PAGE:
ANYONE aware of the genesis of the ultimately disastrous US involvement in Vietnam will rightly shudder at the news that David Cameron is to send British military personnel to Ukraine in the next few weeks to provide advice and training.
That was how the Americans began their involvement in South-East Asia, then it was arming rebel groups, then it was troops on the ground, and lots of them. Of course there is nothing to say that that course of action has to be repeated, Britain has sent military advisers in to other theatres of war without full-scale ground commitment following, but it has to be a spectre hanging over the departing troops.
There can be no doubt it will be viewed as an escalation by the Russians, and that does not bode well for a negotiated peace. However, the prospect of a negotiated truce does seem to have faded, none of the treaties so far has lasted for any length of time. Yesterday, pro-Russian rebels said they were pulling back heavy weapons from the front line in eastern Ukraine as agreed as part of the most recent ceasefire, but Kiev has disputed the claims. There is no ceasefire by any meaningful definition of the term.
The United States has already said it is planning to send troops to train three Ukrainian battalions – now the British will join them. There has to be some doubt as to exactly what these British and US troops will accomplish in terms of training the Ukrainians. Ukraine is no military johnny-come-lately. It has been reported that its army, since the fighting with pro-Russian separatists began, has swollen to 250,000 active duty personnel, not counting paramilitary forces such as the border guards or the security service. That makes it the largest in Europe.
After the collapse of the Soviet Union, Ukraine’s forces included a rocket army, four air force armies, an air defence army, three regular armies, two tank armies, one army corps and the Black Sea Fleet. Although Ukraine has been steadfastly trying to develop its own independent military industry, that has largely and unsurprisingly been based on the old Soviet technology. So given the equipment the Ukrainian troops will be using, it is hard to see the efficacy of British soldiers providing logistical and infantry training, or, given the civil war element of hostilities, how they will add greatly to the intelligence picture.
Instead it is revealed as a political move, designed to reassure Ukraine that Nato is still keen to maintain their relationship. But Nato’s creeping towards Russia’s borders – and that is how Russia sees it – was one of the factors that began the military action in the Crimea and Ukraine. And the biggest fear, of course, is that the Baltic states become the next battleground, literally. US and British troops moving in to the Ukraine, never mind how small the numbers, will do nothing to persuade the Russians that the perceived threat from Nato is receding.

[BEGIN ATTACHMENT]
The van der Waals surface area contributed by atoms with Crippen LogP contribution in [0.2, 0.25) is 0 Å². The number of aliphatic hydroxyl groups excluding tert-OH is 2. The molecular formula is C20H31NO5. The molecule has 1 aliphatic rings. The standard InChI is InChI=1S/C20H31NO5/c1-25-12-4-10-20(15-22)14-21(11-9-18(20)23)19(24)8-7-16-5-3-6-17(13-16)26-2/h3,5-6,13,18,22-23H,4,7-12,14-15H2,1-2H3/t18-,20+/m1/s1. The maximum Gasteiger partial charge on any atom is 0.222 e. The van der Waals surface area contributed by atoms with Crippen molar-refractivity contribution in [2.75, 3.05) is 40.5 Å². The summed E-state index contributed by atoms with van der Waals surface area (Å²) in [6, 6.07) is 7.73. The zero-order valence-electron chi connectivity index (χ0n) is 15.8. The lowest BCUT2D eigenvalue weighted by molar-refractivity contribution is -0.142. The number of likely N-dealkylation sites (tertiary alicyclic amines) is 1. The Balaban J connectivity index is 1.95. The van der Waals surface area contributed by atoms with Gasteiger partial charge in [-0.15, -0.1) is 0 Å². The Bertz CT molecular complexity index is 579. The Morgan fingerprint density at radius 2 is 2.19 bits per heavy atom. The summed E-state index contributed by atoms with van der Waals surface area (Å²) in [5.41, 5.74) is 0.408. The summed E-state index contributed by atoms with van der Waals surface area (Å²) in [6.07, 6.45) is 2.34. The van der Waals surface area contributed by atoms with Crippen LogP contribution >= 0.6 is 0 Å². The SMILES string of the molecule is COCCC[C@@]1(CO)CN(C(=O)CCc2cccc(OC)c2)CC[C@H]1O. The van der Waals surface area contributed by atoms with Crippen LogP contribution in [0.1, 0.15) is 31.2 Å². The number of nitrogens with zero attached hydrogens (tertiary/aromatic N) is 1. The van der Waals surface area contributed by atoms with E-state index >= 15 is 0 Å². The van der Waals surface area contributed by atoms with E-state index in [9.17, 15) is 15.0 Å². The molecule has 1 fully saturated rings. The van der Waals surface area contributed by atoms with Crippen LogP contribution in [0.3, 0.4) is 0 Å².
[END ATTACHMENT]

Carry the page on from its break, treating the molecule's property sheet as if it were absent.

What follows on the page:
24 hours is a long time in politics
Just 24 hours after Sir Malcom Rifkind said he would fight the allegations of cash-for-access “all the way”, he has stepped down as chairman of Parliament’s intelligence and security committee and announced he is also standing down as a Conservative MP a term early.
It is an ignominious end to a distinguished career. On the face of it, it seems strange that his position has changed so much in such a short time. Indeed, Sir Malcolm says he may have made “errors of judgment” after being secretly recorded apparently offering his services to a private firm, but denied any wrongdoing. If there has been no wrongdoing then why should this former minister of state depart?
The truth is that the deafening silence from Downing Street is what swung this decision. In the run up to one of the most closely fought and hard-to-predict general elections David Cameron could not allow himself the possibility of a Sir Malcolm-shaped electoral liability.
Sir Malcolm’s departure in these circumstances is no doubt unsatisfactory to him if he feels he has done no wrong, but is is also unsatisfactory from the public’s point of view, and actually not good for democracy. The public now see that actions such as that Sir Malcolm was accused of result in the loss of a job, but will probably not be taken any further, or if it is will probably get bogged down for ages in process and counter argument.
So there is still a lack of clarity over what MPs can and can’t do, and all that is left after this latest episode is yet another dent in the already dented opinion of the public concerning the probity and integrity of our most important institutions.
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